From the Liberty University on-line library I was able to obtain an article called “Cash vs. Accrual Accounting” (Cantu, October 2012). This articles gives examples of cash method and accrual basis method. I was also able to find a newspaper article on “Accrual vs. Cash Method of Accounting” (Anonymous, 2011). This newspaper article defines accrual method of accounting and the cash method of accounting.
Information based on accrual accounting has historically and empirically provided a better indication of a company’s ability to generate cash flows than information gathered under the cash method. If there is not inter-period allocation, then the information is not as meaningful and will result in a mismatching of economic benefits
Financial statements are a very useful tool for individuals interested in the organization. Investors use the information to determine if it a wise decision to put their money into the organization. Investors need to determine if the organization has been successful and profitable and will continue to be successful and profitable. Creditors use the financial statements to determine the amount of credit that should be advanced to the organization. Employees generally do not look at the financial statements, but if a new executive was thinking of joining the organization, he or she may want to see the potential of the organization to make sure the investors are becoming a part of a successful organization. Management uses the financial statements on a monthly basis to determine which areas of the organization are profitable and which areas of the organization that needs to be discontinued or restructure to become more profitable.
The “financial statements are formal reports providing information on a company's financial position, cash inflows and outflows, and the results of operations” (Hermanson, p.22). There are four main components that make up a financial statement. The four parts are, balance sheet, income statements, cash flow and, statement of owner’s equity. The balance sheets role is to define the company’s assets liabilities and revenue of the business. The income statement shows the income within the company. Cash flow reviews the position of the company by cash payments and receipts. Lastly, the statement of owner’s equity shows the amount of earnings, stock and other capitals of people in the company. (Hermanson, p.34-35).
Accrual accounting is an accounting method that is utilized to size the performance and of a company by recognizing circumstances regardless of when cash transactions occur. They are documented by matching revenues to expenses at the time in which the transaction occurs rather than when a payment is processed. This method allows the current cash credits and debits to be combined with future expected cash flows to give a more accurate picture of a company 's current financial state. It is ideal to use this method of accounting if an organization has a revenue of more than five million per year. While the accrual method shows the flow of business income and debts more accurately, the downside to this method of accounting is that financial advisers may be blindsided as to what cash reserves are available, which could ultimately result in some serious cash flow obstacles. A common example that I have seen used which helps me understand is when your income ledger may show thousands of dollars in sales, while in reality your bank account is empty because your customers haven 't paid you yet. Cash Basis accounting is when revenues are documented when cash is received and expenses are recognized when paid. The cash basis of accounting is usually utilized by small companies with a revenue of less than one million annually. The cash method provides a more accurate picture of how much actual cash your business has. Cash basis accounting is allowed for tax purposes only for smaller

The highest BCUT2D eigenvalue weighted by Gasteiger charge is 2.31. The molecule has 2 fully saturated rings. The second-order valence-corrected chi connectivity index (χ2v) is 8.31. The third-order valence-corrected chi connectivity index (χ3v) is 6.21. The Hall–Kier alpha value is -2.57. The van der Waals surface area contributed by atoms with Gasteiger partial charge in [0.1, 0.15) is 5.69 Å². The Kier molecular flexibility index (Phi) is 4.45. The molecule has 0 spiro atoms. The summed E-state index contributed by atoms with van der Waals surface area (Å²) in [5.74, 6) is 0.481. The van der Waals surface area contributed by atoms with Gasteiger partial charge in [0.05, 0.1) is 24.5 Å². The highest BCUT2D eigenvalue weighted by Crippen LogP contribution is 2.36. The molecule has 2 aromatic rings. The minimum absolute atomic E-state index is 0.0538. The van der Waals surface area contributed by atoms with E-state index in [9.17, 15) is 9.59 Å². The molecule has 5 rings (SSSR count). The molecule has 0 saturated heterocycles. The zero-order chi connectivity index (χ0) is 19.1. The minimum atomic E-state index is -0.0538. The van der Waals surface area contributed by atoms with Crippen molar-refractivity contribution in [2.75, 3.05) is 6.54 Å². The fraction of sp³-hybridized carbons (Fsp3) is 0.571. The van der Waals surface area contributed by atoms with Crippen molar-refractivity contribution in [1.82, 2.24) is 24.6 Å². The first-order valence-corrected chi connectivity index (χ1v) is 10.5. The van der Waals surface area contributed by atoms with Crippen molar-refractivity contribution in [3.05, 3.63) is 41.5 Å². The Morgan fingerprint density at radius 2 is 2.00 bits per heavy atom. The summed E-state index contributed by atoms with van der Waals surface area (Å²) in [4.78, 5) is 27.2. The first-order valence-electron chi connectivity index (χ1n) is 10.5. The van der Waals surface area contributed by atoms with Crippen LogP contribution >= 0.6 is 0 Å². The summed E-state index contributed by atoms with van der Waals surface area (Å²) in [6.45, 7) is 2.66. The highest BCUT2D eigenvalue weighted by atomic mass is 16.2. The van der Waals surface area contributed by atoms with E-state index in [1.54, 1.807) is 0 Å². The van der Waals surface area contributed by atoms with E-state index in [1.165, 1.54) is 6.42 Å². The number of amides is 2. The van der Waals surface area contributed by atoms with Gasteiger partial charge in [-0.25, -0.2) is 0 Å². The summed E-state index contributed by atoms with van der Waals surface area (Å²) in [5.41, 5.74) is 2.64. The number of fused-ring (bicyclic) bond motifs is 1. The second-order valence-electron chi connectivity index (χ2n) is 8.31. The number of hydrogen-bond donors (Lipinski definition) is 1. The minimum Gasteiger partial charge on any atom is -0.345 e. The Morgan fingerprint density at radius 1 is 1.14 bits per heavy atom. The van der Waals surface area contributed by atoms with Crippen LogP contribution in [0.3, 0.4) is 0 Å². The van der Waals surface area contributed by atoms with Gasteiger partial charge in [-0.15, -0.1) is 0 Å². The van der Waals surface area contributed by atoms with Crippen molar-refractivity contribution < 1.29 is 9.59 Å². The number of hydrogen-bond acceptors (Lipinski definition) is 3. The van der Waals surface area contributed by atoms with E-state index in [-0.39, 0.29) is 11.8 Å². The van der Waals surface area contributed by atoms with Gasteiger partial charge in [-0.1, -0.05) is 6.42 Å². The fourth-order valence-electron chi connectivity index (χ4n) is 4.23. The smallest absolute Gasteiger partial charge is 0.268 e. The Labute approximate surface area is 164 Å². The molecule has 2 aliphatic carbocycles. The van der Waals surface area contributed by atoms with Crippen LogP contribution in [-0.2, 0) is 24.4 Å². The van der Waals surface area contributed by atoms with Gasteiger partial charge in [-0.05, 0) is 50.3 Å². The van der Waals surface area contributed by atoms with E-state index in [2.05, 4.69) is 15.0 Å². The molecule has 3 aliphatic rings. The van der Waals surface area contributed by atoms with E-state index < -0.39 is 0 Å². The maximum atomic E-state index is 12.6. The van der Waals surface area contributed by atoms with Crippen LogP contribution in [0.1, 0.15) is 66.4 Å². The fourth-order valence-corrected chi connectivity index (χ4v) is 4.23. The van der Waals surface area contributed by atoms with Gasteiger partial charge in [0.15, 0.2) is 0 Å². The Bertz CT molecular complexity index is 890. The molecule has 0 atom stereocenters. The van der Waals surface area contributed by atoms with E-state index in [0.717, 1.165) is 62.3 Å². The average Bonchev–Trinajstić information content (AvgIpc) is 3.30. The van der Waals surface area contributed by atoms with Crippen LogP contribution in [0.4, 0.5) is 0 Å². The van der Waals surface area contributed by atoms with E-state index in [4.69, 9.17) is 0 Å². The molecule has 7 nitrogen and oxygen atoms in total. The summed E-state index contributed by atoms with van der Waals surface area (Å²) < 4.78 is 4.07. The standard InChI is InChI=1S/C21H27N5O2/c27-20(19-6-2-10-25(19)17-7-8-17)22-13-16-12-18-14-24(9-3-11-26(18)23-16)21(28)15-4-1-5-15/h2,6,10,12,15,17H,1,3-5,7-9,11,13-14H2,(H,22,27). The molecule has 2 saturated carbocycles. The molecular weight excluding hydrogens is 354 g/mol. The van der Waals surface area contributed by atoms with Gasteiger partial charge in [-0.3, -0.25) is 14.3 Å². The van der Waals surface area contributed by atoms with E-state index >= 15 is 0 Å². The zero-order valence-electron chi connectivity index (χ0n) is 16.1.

The major distinction between the accrual and the cash basis of accounting is when revenue and expenses are recognized. When the cash method is used, revenue is recorded when money is received. Expenses are recorded only when money is paid. The Accrual method accounts for revenue when it is earned. Expenses for goods and services are recorded when they are incurred. The
The Purpose of Financial Statements The financial statements of a business are used to provide information about the status of the business, set performance targets and impose restrictions on the managers of the firm as well as provide an easier method for financial planning. The financial statements consist of the Profit and Loss Account, Balance Sheet and the Cash Flow Statement. There are four areas of information, which we can collect from a company's financial statements. They are: Å¸